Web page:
Dear Brian and Dragoman,

Thank you! The Tiandiren, yes indeed - likewise finished by moving it to my office, where it was rapidly consumed as "background" drinking. It's a very handy way to finish up those old cakes...

The tubes are totally worthy $87.50, in my humble onion.



Hobbes said...


puyuan said...

1500 would be the price of the earliest famed Hualian brick. No relation to this cake whatsoever. I have the feeling that brick is not overpriced, btw...

This shu cake ranges from 40 to 90 on taobao. Just drop hualian + shucha.

They've been around tea since forever. I'm not surprised they can press decent cheap shu.

Jake // said...

Thanks for clearing that up puyuan!

Hobbes said...

I'm sure the haiku goes without saying: I read a lot of storybooks, these days. In the morning, before nursery; at bed-time. Tons, and tons, and tons of stories. Or, as my two-year-old likes to call them, "Doreesh".

Sometimes, the tea gets cold, but priorities are priorities.



PurplePotato said...

Thanks Hobbes for the recomendation on the Aomen Hualian, and to puyuan for mentioning that it can be acquired via the 'bao. I got this one: http://tinyurl.com/mm98jrb, which despite being labeled as 2011, appears to be the exact same tea (There is aso one for 50 yuan from the same producer that is from a later year and is a courser grade). It's (very) good.

shah8 said...

For future reference, in the event it's sold out, this white wrapper tuo shu is very comparable to a well aged Menghai Tea Factory 7592 of the same approximate age.

Hobbes said...

Dear chaps,

The prices do make me immediately think the following word: "niiiiiice". (Think "Jazz Club" from 90s comedy show, The Fast Show.)

I look forward to setting my sights Baowards. I have also bought 95 metric tons of the stuff from Dubs, and so feel as if I have something to compare it with.

All the best,


Ben said...

I finally tried this white wrapper shu tuo from white2tea. I think it's pretty good, but I'm not so effusive as others. I think dayi tends to be thicker and sweeter. This white wrapper is good when you pack the teapot- but you really need to pack it to get the yummy shu thickness. Dayi usually is more potent. I also think there could be more mouth-activity to the white wrapper shu tuo-- again, I think most Dayi wins in this regard. The white wrapper tuo has very little qi, which is generally the case with Dayi shu as well. So at the end of the day, I think it's a pretty good shu, but I don't think it's any better than Dayi or Haiwan. For the price, I think most Haiwan shu could beat this white wrapper tuo. Aged Dayi shu, however, is usually stupid expensive.


shah8 said...

My very limited experience with the tuo is that it's rather MORE potent than usual, in terms of flavor, which is part of the problem for me. Very sweet-tasting, but has warehouse funk that makes for a disconcerting sweetness. Also, even for shu, it's relatively boring. I do think that it was a fairly thick tea, with an issue that it's kind of gritty feeling.

Here's the thing though, a couple of them:
Menghai/Dayi is premium shu, when they're trying. Pretty much up to about 2005 or so. Since I've actually had a 90's 7592/8592 from MTF, let me tell you that a good example is no joke, and definitely preferable to some grotty sheng from that time. There's a reason that every time anyone ever talks about 80's/90's MTF shu, they complain about how "overpriced" those things are, going on about a decade of online comments, now. You pay more, now, or pay even more later, 'cause there will never NOT be a good demand for those cakes.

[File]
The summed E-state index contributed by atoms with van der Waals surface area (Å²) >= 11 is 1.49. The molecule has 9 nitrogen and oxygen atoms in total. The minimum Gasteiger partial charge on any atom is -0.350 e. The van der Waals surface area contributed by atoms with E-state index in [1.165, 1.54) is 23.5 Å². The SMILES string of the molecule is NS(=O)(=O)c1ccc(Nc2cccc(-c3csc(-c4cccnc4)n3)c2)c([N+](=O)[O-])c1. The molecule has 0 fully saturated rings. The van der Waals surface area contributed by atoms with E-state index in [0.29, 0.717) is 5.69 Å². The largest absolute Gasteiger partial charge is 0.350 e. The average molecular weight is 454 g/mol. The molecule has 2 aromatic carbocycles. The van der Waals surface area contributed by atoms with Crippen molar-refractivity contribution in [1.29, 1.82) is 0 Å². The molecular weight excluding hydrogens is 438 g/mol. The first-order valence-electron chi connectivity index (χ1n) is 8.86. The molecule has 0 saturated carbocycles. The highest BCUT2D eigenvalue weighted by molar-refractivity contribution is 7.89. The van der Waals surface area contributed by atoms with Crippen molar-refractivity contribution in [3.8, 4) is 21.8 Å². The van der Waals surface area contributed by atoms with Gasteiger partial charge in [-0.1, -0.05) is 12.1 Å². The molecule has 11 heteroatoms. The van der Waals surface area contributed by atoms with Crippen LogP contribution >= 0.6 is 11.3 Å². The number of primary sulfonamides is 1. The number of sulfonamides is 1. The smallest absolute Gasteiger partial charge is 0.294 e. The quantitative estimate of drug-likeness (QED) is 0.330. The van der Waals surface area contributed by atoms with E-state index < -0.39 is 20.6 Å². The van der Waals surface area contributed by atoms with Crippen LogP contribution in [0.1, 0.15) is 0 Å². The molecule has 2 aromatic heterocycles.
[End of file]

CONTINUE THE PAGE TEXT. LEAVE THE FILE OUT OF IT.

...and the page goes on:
The other thing is that it seems to be relatively hard to make good shu that's any sort of interesting. Drink enough older shu, and you wonder whether if anyone can play this game? It's practically a victory when you have a pleasantly bland product. The white tuo has some affirmative virtues, and it's not sour, not totally weird, not totally grimy (other than all the hairs), with some body, a little qi, etc, etc. By the standards of what decent aged shu cost, it was a total bargain at $55/~450g of tea. Even now at $87, that's really rather more than reasonable, though expensive for non-labeled shu.

Hobbes said...

$55 for all that human hair, and tea along with it, is a total barg. Come now.



Ben said...

I guess I've been drinking some really potent shu recently, because this white wrapper seems less deep to me. But I do think it is good, and a good value. At $55 for 500g, it is a great value. At $87, it's fairly priced.

I have had about 200g of the White tuo so far, and in my experience I really have to pack the teapot to get thick shuiness out of it. I also, like Shah, get a wee bit of storage funk (but virtually no fermentation funk, I think).

I think aged shu is best when the leaves are lightly fermented to begin with, and I also think leaf quality matters a lot. Since most shu is over-fermenetd and made out of crap, most shu doesn't get all that much better with age (except for the dissipating fermentation funk).

I know that popular wisdom has it that Dayi/Menghai is the top stuff, and in most ways I agree with that. But I really really think that Haiwan generally uses better leaf material than Dayi and care seems to be taken to not ferment past light/medium. The problem, I think, with light/medium fermented shus is that, oddly, they take longer to dissipate their fermentation funk. Langhe is also a very good factory option for shu.

Ben said...

This shu is $75 for a standard 357g beeng. I think it is a much better shu than the white tuo- and just a little bit more expensive. Thick, vibrant, lightly fermented, aged enough...yummy yummy yummy


Hobbes said...

Tempting - thanks, Ben!

shah8 said...

Ben, well, what pre-2005 shu would you recommend from Haiwan? I've certainly seen some discussion of Langhe shu. Never had Haiwan shu and only a little bit of Langhe golden tips from 2006 sold at TeaUrchin.